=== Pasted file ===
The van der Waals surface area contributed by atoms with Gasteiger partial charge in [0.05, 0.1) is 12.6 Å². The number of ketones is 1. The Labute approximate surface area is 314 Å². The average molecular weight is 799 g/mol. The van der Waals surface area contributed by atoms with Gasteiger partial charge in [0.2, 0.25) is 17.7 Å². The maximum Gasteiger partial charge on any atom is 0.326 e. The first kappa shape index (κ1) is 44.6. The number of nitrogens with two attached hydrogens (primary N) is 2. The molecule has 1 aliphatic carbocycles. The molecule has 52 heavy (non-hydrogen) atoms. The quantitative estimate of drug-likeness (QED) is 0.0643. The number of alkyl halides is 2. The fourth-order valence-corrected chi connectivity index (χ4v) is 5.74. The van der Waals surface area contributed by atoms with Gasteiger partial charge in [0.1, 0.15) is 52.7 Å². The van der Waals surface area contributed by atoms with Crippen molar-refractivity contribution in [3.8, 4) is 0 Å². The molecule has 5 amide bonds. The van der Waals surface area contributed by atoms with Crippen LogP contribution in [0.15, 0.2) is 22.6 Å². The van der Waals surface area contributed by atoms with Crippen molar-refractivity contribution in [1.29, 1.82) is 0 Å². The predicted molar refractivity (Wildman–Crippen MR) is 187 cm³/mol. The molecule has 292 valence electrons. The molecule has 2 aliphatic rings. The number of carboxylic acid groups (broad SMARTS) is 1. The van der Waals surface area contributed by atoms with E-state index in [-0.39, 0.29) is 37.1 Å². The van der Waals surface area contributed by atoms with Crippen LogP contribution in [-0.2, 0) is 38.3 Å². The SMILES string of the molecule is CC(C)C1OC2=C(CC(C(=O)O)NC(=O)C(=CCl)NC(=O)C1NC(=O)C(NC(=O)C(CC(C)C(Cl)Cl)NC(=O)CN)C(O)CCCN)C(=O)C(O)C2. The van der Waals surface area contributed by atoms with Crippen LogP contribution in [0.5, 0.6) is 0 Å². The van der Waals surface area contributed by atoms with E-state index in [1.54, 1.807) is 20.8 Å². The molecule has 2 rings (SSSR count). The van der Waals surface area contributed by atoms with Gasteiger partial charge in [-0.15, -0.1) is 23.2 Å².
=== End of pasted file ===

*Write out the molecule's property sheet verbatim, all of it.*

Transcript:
The van der Waals surface area contributed by atoms with Gasteiger partial charge in [0.05, 0.1) is 12.6 Å². The number of ketones is 1. The Labute approximate surface area is 314 Å². The average molecular weight is 799 g/mol. The van der Waals surface area contributed by atoms with Gasteiger partial charge in [0.2, 0.25) is 17.7 Å². The maximum Gasteiger partial charge on any atom is 0.326 e. The first kappa shape index (κ1) is 44.6. The number of nitrogens with two attached hydrogens (primary N) is 2. The molecule has 1 aliphatic carbocycles. The molecule has 52 heavy (non-hydrogen) atoms. The quantitative estimate of drug-likeness (QED) is 0.0643. The number of alkyl halides is 2. The fourth-order valence-corrected chi connectivity index (χ4v) is 5.74. The van der Waals surface area contributed by atoms with Gasteiger partial charge in [0.1, 0.15) is 52.7 Å². The van der Waals surface area contributed by atoms with Crippen molar-refractivity contribution in [3.8, 4) is 0 Å². The molecule has 5 amide bonds. The van der Waals surface area contributed by atoms with Crippen LogP contribution in [0.15, 0.2) is 22.6 Å². The van der Waals surface area contributed by atoms with Crippen molar-refractivity contribution in [1.29, 1.82) is 0 Å². The predicted molar refractivity (Wildman–Crippen MR) is 187 cm³/mol. The molecule has 292 valence electrons. The molecule has 2 aliphatic rings. The number of carboxylic acid groups (broad SMARTS) is 1. The van der Waals surface area contributed by atoms with E-state index in [-0.39, 0.29) is 37.1 Å². The van der Waals surface area contributed by atoms with Crippen LogP contribution in [-0.2, 0) is 38.3 Å². The SMILES string of the molecule is CC(C)C1OC2=C(CC(C(=O)O)NC(=O)C(=CCl)NC(=O)C1NC(=O)C(NC(=O)C(CC(C)C(Cl)Cl)NC(=O)CN)C(O)CCCN)C(=O)C(O)C2. The van der Waals surface area contributed by atoms with Crippen LogP contribution in [0.5, 0.6) is 0 Å². The van der Waals surface area contributed by atoms with E-state index in [1.54, 1.807) is 20.8 Å². The molecule has 2 rings (SSSR count). The van der Waals surface area contributed by atoms with Gasteiger partial charge in [-0.15, -0.1) is 23.2 Å².